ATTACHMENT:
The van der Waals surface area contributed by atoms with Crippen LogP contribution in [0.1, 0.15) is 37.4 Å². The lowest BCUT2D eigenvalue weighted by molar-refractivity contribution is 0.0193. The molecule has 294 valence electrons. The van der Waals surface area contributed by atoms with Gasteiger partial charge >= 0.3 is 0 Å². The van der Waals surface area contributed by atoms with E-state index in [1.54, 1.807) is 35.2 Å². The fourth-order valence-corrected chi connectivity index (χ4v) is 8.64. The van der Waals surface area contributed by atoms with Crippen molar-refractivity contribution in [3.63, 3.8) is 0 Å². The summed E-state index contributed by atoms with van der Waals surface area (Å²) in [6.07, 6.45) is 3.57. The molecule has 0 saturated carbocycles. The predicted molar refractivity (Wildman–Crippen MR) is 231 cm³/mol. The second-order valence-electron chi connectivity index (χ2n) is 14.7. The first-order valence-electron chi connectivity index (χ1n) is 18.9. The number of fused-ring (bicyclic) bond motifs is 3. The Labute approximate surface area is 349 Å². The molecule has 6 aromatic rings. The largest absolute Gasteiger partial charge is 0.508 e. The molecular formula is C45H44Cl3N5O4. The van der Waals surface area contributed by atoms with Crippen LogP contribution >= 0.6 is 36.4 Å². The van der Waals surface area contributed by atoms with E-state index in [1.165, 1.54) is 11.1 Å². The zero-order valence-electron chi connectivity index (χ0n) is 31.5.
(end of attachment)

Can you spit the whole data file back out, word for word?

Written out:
The van der Waals surface area contributed by atoms with Crippen LogP contribution in [0.1, 0.15) is 37.4 Å². The lowest BCUT2D eigenvalue weighted by molar-refractivity contribution is 0.0193. The molecule has 294 valence electrons. The van der Waals surface area contributed by atoms with Gasteiger partial charge >= 0.3 is 0 Å². The van der Waals surface area contributed by atoms with E-state index in [1.54, 1.807) is 35.2 Å². The fourth-order valence-corrected chi connectivity index (χ4v) is 8.64. The van der Waals surface area contributed by atoms with Crippen molar-refractivity contribution in [3.63, 3.8) is 0 Å². The summed E-state index contributed by atoms with van der Waals surface area (Å²) in [6.07, 6.45) is 3.57. The molecule has 0 saturated carbocycles. The predicted molar refractivity (Wildman–Crippen MR) is 231 cm³/mol. The second-order valence-electron chi connectivity index (χ2n) is 14.7. The first-order valence-electron chi connectivity index (χ1n) is 18.9. The number of fused-ring (bicyclic) bond motifs is 3. The Labute approximate surface area is 349 Å². The molecule has 6 aromatic rings. The largest absolute Gasteiger partial charge is 0.508 e. The molecular formula is C45H44Cl3N5O4. The van der Waals surface area contributed by atoms with Crippen LogP contribution >= 0.6 is 36.4 Å². The van der Waals surface area contributed by atoms with E-state index in [1.165, 1.54) is 11.1 Å². The zero-order valence-electron chi connectivity index (χ0n) is 31.5.